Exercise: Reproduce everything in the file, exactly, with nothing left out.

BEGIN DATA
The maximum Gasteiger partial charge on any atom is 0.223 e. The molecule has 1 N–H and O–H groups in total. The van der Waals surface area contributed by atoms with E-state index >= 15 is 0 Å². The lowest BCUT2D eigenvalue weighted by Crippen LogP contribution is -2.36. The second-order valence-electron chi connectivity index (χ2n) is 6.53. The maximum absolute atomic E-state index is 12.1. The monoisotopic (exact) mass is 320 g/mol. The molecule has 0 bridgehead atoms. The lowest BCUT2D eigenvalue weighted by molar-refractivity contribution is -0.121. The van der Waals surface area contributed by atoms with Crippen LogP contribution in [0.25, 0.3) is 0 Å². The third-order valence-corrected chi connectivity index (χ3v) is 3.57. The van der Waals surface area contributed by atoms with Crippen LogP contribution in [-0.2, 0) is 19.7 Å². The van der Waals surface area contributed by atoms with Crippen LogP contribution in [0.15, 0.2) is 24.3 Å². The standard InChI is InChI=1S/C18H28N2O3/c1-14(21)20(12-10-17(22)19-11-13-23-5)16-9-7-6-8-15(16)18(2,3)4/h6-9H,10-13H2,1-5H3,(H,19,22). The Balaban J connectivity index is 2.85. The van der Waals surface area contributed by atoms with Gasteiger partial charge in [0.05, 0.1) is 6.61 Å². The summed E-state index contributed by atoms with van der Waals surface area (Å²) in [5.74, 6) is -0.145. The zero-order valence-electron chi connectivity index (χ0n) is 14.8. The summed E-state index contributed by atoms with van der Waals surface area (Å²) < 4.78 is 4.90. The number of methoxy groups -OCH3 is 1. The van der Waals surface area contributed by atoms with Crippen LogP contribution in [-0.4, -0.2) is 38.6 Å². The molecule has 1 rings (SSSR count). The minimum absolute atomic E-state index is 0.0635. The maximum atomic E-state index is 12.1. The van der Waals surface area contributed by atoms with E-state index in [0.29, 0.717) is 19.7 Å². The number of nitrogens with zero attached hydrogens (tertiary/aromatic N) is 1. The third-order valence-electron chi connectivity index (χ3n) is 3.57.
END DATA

The maximum Gasteiger partial charge on any atom is 0.223 e. The molecule has 1 N–H and O–H groups in total. The van der Waals surface area contributed by atoms with E-state index >= 15 is 0 Å². The lowest BCUT2D eigenvalue weighted by Crippen LogP contribution is -2.36. The second-order valence-electron chi connectivity index (χ2n) is 6.53. The maximum absolute atomic E-state index is 12.1. The monoisotopic (exact) mass is 320 g/mol. The molecule has 0 bridgehead atoms. The lowest BCUT2D eigenvalue weighted by molar-refractivity contribution is -0.121. The van der Waals surface area contributed by atoms with Crippen LogP contribution in [0.25, 0.3) is 0 Å². The third-order valence-corrected chi connectivity index (χ3v) is 3.57. The van der Waals surface area contributed by atoms with Crippen LogP contribution in [-0.2, 0) is 19.7 Å². The van der Waals surface area contributed by atoms with Crippen LogP contribution in [0.15, 0.2) is 24.3 Å². The standard InChI is InChI=1S/C18H28N2O3/c1-14(21)20(12-10-17(22)19-11-13-23-5)16-9-7-6-8-15(16)18(2,3)4/h6-9H,10-13H2,1-5H3,(H,19,22). The Balaban J connectivity index is 2.85. The van der Waals surface area contributed by atoms with Gasteiger partial charge in [0.05, 0.1) is 6.61 Å². The summed E-state index contributed by atoms with van der Waals surface area (Å²) in [5.74, 6) is -0.145. The zero-order valence-electron chi connectivity index (χ0n) is 14.8. The summed E-state index contributed by atoms with van der Waals surface area (Å²) < 4.78 is 4.90. The number of methoxy groups -OCH3 is 1. The van der Waals surface area contributed by atoms with Crippen LogP contribution in [-0.4, -0.2) is 38.6 Å². The molecule has 1 rings (SSSR count). The minimum absolute atomic E-state index is 0.0635. The maximum atomic E-state index is 12.1. The van der Waals surface area contributed by atoms with E-state index in [0.29, 0.717) is 19.7 Å². The number of nitrogens with zero attached hydrogens (tertiary/aromatic N) is 1. The third-order valence-electron chi connectivity index (χ3n) is 3.57.